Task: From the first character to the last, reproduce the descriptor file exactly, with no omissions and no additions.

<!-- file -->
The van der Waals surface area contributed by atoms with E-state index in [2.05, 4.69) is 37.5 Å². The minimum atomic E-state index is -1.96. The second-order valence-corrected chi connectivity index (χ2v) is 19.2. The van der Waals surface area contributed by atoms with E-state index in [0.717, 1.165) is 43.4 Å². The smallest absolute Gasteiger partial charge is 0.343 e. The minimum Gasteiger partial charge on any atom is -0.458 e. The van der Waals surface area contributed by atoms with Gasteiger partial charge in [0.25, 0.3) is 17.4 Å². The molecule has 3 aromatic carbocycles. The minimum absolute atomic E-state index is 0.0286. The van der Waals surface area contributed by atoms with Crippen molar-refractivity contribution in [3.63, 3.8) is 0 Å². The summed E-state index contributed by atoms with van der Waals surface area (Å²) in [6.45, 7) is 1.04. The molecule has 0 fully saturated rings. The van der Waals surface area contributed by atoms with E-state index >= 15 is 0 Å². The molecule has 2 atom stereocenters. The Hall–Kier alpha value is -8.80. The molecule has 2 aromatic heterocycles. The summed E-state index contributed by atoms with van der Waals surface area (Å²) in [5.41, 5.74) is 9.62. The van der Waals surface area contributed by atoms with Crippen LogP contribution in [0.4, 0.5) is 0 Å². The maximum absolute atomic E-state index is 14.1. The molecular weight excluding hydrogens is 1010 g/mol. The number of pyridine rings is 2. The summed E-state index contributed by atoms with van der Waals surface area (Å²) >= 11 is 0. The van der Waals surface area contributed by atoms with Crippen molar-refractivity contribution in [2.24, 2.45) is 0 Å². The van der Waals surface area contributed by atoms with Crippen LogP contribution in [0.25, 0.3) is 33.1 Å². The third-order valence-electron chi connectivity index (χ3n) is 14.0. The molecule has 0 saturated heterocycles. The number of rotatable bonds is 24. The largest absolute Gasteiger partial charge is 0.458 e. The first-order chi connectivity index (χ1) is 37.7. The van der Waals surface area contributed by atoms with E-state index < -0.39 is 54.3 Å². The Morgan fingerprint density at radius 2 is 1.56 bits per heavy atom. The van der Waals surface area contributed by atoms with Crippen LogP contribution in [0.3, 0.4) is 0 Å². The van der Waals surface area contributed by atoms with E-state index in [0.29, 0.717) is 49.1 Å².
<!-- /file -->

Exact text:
The van der Waals surface area contributed by atoms with E-state index in [2.05, 4.69) is 37.5 Å². The minimum atomic E-state index is -1.96. The second-order valence-corrected chi connectivity index (χ2v) is 19.2. The van der Waals surface area contributed by atoms with E-state index in [0.717, 1.165) is 43.4 Å². The smallest absolute Gasteiger partial charge is 0.343 e. The minimum Gasteiger partial charge on any atom is -0.458 e. The van der Waals surface area contributed by atoms with Gasteiger partial charge in [0.25, 0.3) is 17.4 Å². The molecule has 3 aromatic carbocycles. The minimum absolute atomic E-state index is 0.0286. The van der Waals surface area contributed by atoms with Crippen molar-refractivity contribution in [3.63, 3.8) is 0 Å². The summed E-state index contributed by atoms with van der Waals surface area (Å²) in [6.45, 7) is 1.04. The molecule has 0 fully saturated rings. The van der Waals surface area contributed by atoms with E-state index >= 15 is 0 Å². The molecule has 2 atom stereocenters. The Hall–Kier alpha value is -8.80. The molecule has 2 aromatic heterocycles. The summed E-state index contributed by atoms with van der Waals surface area (Å²) in [5.41, 5.74) is 9.62. The van der Waals surface area contributed by atoms with Crippen LogP contribution in [0.4, 0.5) is 0 Å². The maximum absolute atomic E-state index is 14.1. The molecular weight excluding hydrogens is 1010 g/mol. The number of pyridine rings is 2. The summed E-state index contributed by atoms with van der Waals surface area (Å²) >= 11 is 0. The van der Waals surface area contributed by atoms with Crippen molar-refractivity contribution in [2.24, 2.45) is 0 Å². The van der Waals surface area contributed by atoms with Crippen LogP contribution in [0.25, 0.3) is 33.1 Å². The third-order valence-electron chi connectivity index (χ3n) is 14.0. The molecule has 0 saturated heterocycles. The number of rotatable bonds is 24. The largest absolute Gasteiger partial charge is 0.458 e. The first-order chi connectivity index (χ1) is 37.7. The van der Waals surface area contributed by atoms with E-state index < -0.39 is 54.3 Å². The Morgan fingerprint density at radius 2 is 1.56 bits per heavy atom. The van der Waals surface area contributed by atoms with Crippen LogP contribution in [0.3, 0.4) is 0 Å². The van der Waals surface area contributed by atoms with E-state index in [0.29, 0.717) is 49.1 Å².